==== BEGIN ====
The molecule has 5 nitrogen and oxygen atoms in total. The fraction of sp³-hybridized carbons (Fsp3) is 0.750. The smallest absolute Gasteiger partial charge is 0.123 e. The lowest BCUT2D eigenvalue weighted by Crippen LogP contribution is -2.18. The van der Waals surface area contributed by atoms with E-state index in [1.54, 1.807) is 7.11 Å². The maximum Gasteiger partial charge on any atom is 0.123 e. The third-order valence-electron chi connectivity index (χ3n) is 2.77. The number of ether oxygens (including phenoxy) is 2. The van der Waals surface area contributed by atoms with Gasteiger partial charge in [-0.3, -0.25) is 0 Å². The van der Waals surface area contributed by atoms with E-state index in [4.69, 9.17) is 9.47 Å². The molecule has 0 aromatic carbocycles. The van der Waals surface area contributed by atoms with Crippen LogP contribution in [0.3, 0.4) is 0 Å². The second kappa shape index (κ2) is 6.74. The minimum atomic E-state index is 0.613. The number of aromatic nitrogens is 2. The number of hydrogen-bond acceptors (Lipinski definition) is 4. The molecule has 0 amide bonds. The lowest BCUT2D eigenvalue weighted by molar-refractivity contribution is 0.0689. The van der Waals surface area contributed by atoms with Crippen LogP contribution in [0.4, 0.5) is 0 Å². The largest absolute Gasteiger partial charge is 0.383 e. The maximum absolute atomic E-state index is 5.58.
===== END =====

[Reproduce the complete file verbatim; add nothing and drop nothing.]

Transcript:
The molecule has 5 nitrogen and oxygen atoms in total. The fraction of sp³-hybridized carbons (Fsp3) is 0.750. The smallest absolute Gasteiger partial charge is 0.123 e. The lowest BCUT2D eigenvalue weighted by Crippen LogP contribution is -2.18. The van der Waals surface area contributed by atoms with E-state index in [1.54, 1.807) is 7.11 Å². The maximum Gasteiger partial charge on any atom is 0.123 e. The third-order valence-electron chi connectivity index (χ3n) is 2.77. The number of ether oxygens (including phenoxy) is 2. The van der Waals surface area contributed by atoms with Gasteiger partial charge in [-0.3, -0.25) is 0 Å². The van der Waals surface area contributed by atoms with E-state index in [4.69, 9.17) is 9.47 Å². The molecule has 0 aromatic carbocycles. The van der Waals surface area contributed by atoms with Crippen LogP contribution in [0.3, 0.4) is 0 Å². The second kappa shape index (κ2) is 6.74. The minimum atomic E-state index is 0.613. The number of aromatic nitrogens is 2. The number of hydrogen-bond acceptors (Lipinski definition) is 4. The molecule has 0 amide bonds. The lowest BCUT2D eigenvalue weighted by molar-refractivity contribution is 0.0689. The van der Waals surface area contributed by atoms with Crippen LogP contribution in [0.4, 0.5) is 0 Å². The largest absolute Gasteiger partial charge is 0.383 e. The maximum absolute atomic E-state index is 5.58.